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Wednesday, February 8, 2023

“Aaahh!!! Real Monsters” – Nickelodeon Series Made ’90s Kids Fall in Love With Monsters

For this month’s installment of “TV Terrors” we revisit “Aaahh!!! Real Monsters,“ the fondly remembered Nickelodeon animated series that aired from 1994 through 1997.

Every Nickelodeon fanatic has their period where they thought the network really hit their stride. For me, 1994 was their real peak of pure kids entertainment. It was a time where they’d tapped into a wonderful momentum with programming blocks like Saturday Night’s SNICK, weekday morning’s Nick Jr., and excellent series like “Rugrats,” “All That,” “Legends of the Hidden Temple,” “The Secret World of Alex Mack,” and a whole lot more.

It was also the year that “Aaahh!!! Real Monsters” premiered.

Debuting officially on October 30th, 1994, the program was another of the many Klasky-Csupo produced animated shows that had dominated the airwaves for most of the Nickelodeon golden age. Breaking in to their tendency to spotlight the lesser explored corners of our society, “Aaahh!!! Real Monsters” focused on the world of monsters; the monsters that hide in our closets, under our beds, in our bathtubs, and in our toilets. It is one of the few genuinely horror-oriented animated shows that Nickelodeon has ever aired.

Set in New York City, the show’s protagonists were monsters themselves, many of whom aspired to be what was known among their race as “scarers.” Desperate to be taken seriously as “scarers,” a must in their world, the series specifically follows a trio of lovable monsters that live in a large landfill teeming with secret entrances. Oddly enough they’re also the primary heroes of the show. There’s Ickis, a small red creature often confused with a rabbit; Oblina, a thin striped female monster often confused for an upside down candy cane; and Krumm, a hairy, smelly, chubby monster who holds both of his detached eyes in his hands (and sounds a lot like Seth Rogen).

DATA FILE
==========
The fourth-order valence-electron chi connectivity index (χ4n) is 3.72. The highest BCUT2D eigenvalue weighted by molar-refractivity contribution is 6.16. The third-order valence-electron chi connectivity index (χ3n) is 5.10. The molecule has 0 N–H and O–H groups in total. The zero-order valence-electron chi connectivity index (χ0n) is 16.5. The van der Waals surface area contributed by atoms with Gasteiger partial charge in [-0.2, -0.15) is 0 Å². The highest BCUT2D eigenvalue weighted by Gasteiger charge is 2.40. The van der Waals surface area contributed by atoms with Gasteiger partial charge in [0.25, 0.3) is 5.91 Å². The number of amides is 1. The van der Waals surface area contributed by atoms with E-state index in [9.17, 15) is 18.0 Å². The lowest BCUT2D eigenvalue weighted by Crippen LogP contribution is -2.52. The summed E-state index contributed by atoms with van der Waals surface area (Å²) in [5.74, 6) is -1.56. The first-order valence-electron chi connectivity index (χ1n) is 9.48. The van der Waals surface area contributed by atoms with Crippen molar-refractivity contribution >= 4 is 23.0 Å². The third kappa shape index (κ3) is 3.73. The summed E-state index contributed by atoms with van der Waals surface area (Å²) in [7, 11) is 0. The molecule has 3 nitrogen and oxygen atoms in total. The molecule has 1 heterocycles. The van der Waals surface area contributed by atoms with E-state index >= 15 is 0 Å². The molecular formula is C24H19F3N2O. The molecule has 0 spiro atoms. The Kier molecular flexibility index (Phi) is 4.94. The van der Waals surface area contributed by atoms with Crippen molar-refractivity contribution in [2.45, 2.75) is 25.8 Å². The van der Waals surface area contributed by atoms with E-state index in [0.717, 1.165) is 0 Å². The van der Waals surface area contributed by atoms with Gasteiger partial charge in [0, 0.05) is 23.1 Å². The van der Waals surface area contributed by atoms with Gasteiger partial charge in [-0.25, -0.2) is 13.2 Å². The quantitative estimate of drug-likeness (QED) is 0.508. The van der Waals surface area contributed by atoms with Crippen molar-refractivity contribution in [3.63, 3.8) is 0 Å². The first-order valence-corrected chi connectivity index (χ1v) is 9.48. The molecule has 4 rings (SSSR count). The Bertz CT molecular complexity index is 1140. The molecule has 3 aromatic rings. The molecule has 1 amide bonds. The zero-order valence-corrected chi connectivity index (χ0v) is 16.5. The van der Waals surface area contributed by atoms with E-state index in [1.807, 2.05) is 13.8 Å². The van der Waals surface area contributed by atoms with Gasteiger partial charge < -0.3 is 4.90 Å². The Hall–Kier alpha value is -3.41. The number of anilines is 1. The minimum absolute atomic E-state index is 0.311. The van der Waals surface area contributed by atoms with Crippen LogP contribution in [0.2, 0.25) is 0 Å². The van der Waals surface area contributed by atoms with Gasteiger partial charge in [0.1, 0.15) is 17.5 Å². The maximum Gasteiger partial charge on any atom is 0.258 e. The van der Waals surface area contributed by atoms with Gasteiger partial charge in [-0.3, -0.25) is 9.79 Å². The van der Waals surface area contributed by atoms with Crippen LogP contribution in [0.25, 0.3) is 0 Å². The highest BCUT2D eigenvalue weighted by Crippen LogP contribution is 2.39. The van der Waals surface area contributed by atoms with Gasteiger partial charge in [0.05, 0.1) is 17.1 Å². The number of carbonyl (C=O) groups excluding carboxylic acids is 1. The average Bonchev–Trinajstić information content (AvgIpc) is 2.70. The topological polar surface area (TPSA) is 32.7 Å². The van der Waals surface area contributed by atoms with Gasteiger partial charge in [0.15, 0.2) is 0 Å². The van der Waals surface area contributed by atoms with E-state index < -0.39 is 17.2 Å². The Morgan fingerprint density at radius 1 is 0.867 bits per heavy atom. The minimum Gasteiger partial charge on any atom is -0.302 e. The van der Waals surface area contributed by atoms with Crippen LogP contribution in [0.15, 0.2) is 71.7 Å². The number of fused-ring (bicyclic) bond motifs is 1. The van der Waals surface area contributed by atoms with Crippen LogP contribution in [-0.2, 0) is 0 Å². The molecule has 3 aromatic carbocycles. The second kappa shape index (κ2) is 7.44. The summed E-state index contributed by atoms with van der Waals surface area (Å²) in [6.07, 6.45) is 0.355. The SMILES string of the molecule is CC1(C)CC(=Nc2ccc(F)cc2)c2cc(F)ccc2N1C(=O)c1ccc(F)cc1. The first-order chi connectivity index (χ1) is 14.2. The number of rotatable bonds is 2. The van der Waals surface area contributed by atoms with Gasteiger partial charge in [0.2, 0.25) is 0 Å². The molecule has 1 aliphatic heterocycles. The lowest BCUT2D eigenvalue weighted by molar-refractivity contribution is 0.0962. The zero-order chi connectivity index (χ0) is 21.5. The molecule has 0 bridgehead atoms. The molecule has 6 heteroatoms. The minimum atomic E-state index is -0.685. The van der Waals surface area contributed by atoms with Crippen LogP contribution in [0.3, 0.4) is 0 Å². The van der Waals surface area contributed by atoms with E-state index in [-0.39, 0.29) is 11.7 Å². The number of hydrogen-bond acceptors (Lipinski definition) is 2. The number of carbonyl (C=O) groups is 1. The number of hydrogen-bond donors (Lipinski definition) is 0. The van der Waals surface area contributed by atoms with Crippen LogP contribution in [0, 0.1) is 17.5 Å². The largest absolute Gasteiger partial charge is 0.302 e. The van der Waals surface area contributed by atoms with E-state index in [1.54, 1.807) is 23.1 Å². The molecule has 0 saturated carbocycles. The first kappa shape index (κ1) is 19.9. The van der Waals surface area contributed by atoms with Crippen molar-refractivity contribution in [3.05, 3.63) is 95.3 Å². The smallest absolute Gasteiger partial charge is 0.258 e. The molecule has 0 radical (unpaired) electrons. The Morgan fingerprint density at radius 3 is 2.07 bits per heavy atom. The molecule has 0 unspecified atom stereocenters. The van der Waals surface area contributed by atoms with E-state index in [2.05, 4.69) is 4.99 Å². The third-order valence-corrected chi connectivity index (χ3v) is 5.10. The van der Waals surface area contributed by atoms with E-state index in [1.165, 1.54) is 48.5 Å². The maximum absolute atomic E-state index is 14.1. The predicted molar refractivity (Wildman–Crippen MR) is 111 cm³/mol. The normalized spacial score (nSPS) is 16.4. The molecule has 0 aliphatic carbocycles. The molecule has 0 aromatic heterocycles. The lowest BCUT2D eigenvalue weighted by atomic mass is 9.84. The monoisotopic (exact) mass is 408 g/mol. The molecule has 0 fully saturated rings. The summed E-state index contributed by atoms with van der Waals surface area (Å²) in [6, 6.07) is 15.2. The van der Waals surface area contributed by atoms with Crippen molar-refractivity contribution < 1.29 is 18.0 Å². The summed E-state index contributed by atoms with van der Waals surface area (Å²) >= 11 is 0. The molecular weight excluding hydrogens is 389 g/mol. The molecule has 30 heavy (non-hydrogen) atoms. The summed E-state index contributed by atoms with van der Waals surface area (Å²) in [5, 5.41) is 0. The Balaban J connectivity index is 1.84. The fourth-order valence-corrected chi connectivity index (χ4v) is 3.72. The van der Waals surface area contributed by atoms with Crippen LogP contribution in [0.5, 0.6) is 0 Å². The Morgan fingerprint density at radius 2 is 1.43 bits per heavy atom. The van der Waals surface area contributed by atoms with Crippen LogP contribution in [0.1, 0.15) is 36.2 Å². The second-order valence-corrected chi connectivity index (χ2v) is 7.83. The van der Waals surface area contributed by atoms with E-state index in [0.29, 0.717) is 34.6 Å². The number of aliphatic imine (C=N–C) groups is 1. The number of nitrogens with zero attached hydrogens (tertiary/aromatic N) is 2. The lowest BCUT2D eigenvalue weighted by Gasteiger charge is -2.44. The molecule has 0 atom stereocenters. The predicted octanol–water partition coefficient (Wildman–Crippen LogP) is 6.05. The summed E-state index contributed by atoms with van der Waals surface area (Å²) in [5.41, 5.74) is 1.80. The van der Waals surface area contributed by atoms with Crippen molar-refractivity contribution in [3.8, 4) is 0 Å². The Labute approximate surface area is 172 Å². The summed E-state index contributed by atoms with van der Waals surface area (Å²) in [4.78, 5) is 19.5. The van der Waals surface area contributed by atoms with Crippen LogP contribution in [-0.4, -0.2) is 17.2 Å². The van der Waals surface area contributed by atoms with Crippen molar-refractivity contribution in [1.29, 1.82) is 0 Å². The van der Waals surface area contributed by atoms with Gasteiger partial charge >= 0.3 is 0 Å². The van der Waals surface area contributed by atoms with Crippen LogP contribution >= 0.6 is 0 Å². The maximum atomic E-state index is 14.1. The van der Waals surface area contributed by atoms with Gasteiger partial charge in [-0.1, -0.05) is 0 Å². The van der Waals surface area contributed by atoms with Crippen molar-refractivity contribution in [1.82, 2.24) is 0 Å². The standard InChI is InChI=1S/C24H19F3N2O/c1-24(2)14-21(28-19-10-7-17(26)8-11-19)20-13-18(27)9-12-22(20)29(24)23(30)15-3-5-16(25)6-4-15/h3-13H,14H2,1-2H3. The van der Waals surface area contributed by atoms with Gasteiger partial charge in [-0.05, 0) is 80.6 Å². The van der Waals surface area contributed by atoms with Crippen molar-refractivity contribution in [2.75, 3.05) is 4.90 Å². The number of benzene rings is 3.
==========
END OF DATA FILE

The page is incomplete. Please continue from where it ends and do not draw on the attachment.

The trio attends a school for monsters where their teacher, The Gromble, looks for various human kids around the city to scare. The very existence and survival of monsters depends on their ability to scare people, and it’s mandatory that monsters in this reality learn how to give a great scare. Their assignments are chronicled and scrutinized by the Gromble who implements the Viewfinder, a chair-like projection device that is used to replay the scaring activities of students.

Much of “Aaahh!!! Real Monsters” garners the whimsical, eccentric, gothic animation influence of Edward Gorey, and was often darker than most of Nickelodeon’s other shows. Klasky-Csupo’s “Rugrats” had a great premise in focusing on what toddlers did when adults weren’t looking, and “Aaahh!!! Real Monsters” taps the same vein. Funny enough, both series would eventually cross over in the season six “Rugrats” episode, “Ghost Story.”

While the tone from “Rugrats” differs drastically, this doesn’t stop the series from feeling oh so inviting and absolutely entertaining. Though our reluctant trio of monsters made for charming and entertaining protagonists, they also thrilled in giving the best scare possible. This resulted in them terrifying other characters (humans) to a state of delirium by the end of an episode. And it also garnered them a few nemeses that did everything to out them to the public at large.